A study by scientists is offering new insight into what happens to mercury deposited onto Arctic snow from the atmosphere using a 'fingerprinting' method.
In the Arctic, mercury remains in its benign gaseous form through the dark winter, because there's no sunlight to drive oxidation and little bromine to catalyze the process.
But in polar springtime, that all changes.
As sea ice breaks up, water vapor rises in great clouds through the openings in the ice, bringing with it bromine from the sea water.
The bromine enters the atmosphere, where it conspires with sunlight to convert mercury gas into the reactive form.
The activated mercury sticks to snowflakes and ice crystals in the air and travels with them onto the surface of the snow.
This leads to what's known as a mercury depletion event.
The normally steady levels of mercury in the atmosphere quickly drop to near zero, as concentrations of mercury on the surface of the snow rise to extremely high levels.
"The more we learned, the more we realized that the sunlight shining on the snow typically will cause much of the oxidized mercury to become reduced and return to the atmosphere as a gas. And it turns out that its re-release to the atmosphere has a striking "fingerprint" that we can use to study the progress of this reaction through time," said Joel Blum, the John D. MacArthur Professor of Geological Sciences.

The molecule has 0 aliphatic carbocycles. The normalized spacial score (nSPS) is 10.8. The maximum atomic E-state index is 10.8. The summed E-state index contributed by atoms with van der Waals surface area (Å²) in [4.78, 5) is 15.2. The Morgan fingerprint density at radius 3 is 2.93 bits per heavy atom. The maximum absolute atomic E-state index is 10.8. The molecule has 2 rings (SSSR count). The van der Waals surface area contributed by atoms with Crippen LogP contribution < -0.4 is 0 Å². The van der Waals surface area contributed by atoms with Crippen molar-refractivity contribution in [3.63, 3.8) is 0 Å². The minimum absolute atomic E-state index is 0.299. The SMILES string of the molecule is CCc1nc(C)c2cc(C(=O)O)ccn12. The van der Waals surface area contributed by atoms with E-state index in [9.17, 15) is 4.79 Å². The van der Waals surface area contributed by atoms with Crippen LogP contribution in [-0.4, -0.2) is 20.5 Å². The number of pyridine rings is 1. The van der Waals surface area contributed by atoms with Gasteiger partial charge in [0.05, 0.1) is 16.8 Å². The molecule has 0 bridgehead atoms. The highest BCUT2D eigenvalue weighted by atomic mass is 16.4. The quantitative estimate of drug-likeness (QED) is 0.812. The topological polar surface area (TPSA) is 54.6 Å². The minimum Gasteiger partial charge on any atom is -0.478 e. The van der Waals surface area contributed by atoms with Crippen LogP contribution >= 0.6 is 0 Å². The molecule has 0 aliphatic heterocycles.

The fingerprint is the result of a natural phenomenon called isotopic fractionation, in which different isotopes of mercury react to form new compounds at slightly different rates.
In the work, the researchers confirmed, through sample collection and experiments, that mass-independent fractionation (MIF) occurs during the sunlight-driven reactions in snow, resulting in a characteristic MIF fingerprint that is absent in atmospheric mercury.
In MIF, the behavior of the isotopes depends not on their absolute masses but on whether their masses are odd or even.
"This finding allowed us to use the MIF fingerprint to estimate how much mercury was lost from the snowpack and how much remained behind, with the potential to enter Arctic ecosystems," said U-M graduate student Laura Sherman, the research paper's first author.
"Our experiments showed that a significant portion of mercury deposited to snow was re-emitted. Any mercury that is not re-emitted is likely to retain the unique fingerprint, so we hope future researchers will be able to use our discovery to track mercury through Arctic ecosystems," she added. (ANI)